Oil Field Engine Society News

By Staff
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Blaire Grube helping tear open building.
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Flywheels for Ball engine, painting March 1992.
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Ballachino pump

Farmer 1231 Banta’s Creek Road, Eaton, Ohio 45320-9701

We are all aware that many people enjoy collecting the old oil
field engines; but not so common are the ones who collect and take
an interest in the old pump jacks and related equipment and rigging
which came with this work of getting oil out of the ground. The
society received a letter recently from Mr. Mark V. Ballachino, who
has always been ‘marveled,’ in his own words at the old oil
well pump jacks ever since his childhood, and he always felt he
would like to have one of his own. So last summer he was able to
obtain one and now requests that if anyone has information on this
subject, such as history or manufacturers or if someone can help
him to more specifically identify his own pump jack (see photo), he
would very much like to hear from them. He can be contacted at: Mr.
Mark V. Ballachino, 172 N. Cascade Drive, Springville, N. Y. 14141
or on the web at MBallachino@Yahoo.com.

In response to the article a while back on half-breed engines,
we received a request for help in finding a flywheel for a 12 HP
Farrar & Trefts steam engine. As many of these became
half-breed gas engines, the owner feels as though there must be one
out there in a rough and cannibalized state with the correct
flywheel. It would have curved spokes, a 3′ crankshaft bore,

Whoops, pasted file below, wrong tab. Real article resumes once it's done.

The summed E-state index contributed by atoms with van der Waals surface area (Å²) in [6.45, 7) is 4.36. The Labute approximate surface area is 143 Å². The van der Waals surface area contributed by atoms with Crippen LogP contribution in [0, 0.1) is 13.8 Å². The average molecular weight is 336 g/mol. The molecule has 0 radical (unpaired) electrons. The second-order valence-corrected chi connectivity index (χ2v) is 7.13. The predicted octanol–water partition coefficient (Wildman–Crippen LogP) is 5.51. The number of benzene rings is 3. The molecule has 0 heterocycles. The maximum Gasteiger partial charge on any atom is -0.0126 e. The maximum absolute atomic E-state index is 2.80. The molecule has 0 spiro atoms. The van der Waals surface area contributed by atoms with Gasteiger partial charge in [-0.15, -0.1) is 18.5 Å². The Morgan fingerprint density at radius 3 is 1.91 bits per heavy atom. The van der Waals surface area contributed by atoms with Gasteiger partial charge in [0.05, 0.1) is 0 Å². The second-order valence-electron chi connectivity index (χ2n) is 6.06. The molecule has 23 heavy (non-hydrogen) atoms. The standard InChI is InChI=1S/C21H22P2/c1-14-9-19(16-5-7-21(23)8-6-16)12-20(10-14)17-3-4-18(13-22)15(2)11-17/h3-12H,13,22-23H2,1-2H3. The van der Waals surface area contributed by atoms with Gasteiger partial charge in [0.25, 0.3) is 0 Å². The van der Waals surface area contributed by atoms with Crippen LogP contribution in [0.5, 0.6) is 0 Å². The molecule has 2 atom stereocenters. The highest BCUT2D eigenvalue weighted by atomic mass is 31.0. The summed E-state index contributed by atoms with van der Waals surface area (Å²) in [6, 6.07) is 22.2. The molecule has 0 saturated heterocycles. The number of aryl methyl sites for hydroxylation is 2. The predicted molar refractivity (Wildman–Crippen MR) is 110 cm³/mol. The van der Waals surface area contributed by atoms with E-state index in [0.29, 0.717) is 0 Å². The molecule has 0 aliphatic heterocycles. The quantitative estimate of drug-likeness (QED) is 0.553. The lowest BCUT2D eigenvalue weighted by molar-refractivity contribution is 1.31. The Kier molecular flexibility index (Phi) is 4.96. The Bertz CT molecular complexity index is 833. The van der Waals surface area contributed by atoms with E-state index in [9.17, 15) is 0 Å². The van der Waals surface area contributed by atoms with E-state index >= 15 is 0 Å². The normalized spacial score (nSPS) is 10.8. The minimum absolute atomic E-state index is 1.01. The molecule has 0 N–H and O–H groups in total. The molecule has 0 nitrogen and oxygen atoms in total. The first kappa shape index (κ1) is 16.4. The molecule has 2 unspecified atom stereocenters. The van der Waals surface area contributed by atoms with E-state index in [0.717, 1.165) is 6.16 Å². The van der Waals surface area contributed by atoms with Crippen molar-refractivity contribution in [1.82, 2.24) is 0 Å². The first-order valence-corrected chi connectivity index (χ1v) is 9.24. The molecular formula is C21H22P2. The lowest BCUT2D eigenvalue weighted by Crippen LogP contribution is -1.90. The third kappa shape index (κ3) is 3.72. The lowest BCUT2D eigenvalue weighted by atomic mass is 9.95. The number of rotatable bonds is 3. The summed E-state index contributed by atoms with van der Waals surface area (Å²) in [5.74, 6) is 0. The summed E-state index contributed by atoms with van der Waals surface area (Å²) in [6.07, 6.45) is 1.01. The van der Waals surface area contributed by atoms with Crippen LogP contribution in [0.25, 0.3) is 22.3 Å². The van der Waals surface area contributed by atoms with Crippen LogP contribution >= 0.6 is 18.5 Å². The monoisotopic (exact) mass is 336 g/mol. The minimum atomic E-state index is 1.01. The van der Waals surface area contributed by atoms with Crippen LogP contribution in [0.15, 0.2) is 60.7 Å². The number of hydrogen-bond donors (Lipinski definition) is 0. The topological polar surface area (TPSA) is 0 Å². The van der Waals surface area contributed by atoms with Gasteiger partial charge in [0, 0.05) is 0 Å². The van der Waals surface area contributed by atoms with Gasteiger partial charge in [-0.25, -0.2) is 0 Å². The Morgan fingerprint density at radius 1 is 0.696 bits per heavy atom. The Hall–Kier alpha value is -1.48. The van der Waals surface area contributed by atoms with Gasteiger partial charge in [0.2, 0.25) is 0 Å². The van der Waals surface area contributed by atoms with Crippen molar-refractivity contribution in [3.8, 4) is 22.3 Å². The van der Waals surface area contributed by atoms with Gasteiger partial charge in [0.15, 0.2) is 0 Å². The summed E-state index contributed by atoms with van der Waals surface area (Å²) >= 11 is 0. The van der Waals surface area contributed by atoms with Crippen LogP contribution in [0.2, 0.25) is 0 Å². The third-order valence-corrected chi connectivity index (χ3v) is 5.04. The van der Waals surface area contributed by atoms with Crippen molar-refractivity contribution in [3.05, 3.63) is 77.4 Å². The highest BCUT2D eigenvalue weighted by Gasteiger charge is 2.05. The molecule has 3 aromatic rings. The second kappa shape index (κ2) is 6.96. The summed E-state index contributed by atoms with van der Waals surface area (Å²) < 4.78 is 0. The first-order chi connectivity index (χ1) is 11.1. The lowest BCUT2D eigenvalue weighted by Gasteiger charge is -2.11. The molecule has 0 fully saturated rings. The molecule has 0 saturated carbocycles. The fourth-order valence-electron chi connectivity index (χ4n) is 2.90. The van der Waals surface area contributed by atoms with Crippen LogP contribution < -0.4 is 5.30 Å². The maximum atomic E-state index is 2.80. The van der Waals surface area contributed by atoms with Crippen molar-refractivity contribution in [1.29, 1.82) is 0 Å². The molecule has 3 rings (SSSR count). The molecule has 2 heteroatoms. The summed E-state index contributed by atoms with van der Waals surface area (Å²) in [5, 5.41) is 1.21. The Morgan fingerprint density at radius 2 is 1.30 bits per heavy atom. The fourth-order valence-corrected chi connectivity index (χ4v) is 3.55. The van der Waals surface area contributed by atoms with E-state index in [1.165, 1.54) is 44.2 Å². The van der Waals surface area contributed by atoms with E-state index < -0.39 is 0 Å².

and be approximately 54′ in diameter. If anyone can help,
please contact Mr. Carlton Ekdahl, 55 Portsmouth Ave., Manchester,
NH 03109-4434.

Our story this month with accompanying photos was written and
sent in for the OilField Engine News by Mr. Luis A. Miller Jr.,
R.D. #1, Box 304A, Worthington, Pa. 16262.

As always, if you would like a free membership in the OilField
Engine Society, please send a self-addressed envelope to my address
at the start of this column.

Mr. Miller’s story follows. This is a photo of one of my two
15 HP Ball engines. I accidentally found these two engines in
August 1991. I drive truck, and at the time, was driving for a road
and bridge construction firm. We were working on replacing an old
bridge on Route 58 near St. Petersburg, Pennsylvania, in a little
burg called Alum Rock. I was sent with a load of concrete forms
from west side to east side of the bridge, and was sent on the
wrong road. This road was hardly passable and led to me finding and
seeing one of the engines sticking out of the brush. With only one
house on this road, I stopped after work and talked to a Mr. Shorty
Shoop. I was excited to find out through conversation that there
was not one but two engines; the one pictured that I restored was
found further up in the woods in a powerhouse. Mr. Shoop told me
all about this engine and that he ran and serviced it for many
years pumping four oil wells for Mr. Ray Dunkle, the owner. He
owned these until his death, when his wife sold the property and
wells to a coal-stripping company. The property was stripped,
backfilled and seeded, then was sold to Mr. Jamie Clawson, from
whom I purchased the two engines. In conversation with Mr. Shoop, I
found out the engine had been sitting idle for 31 years. I figured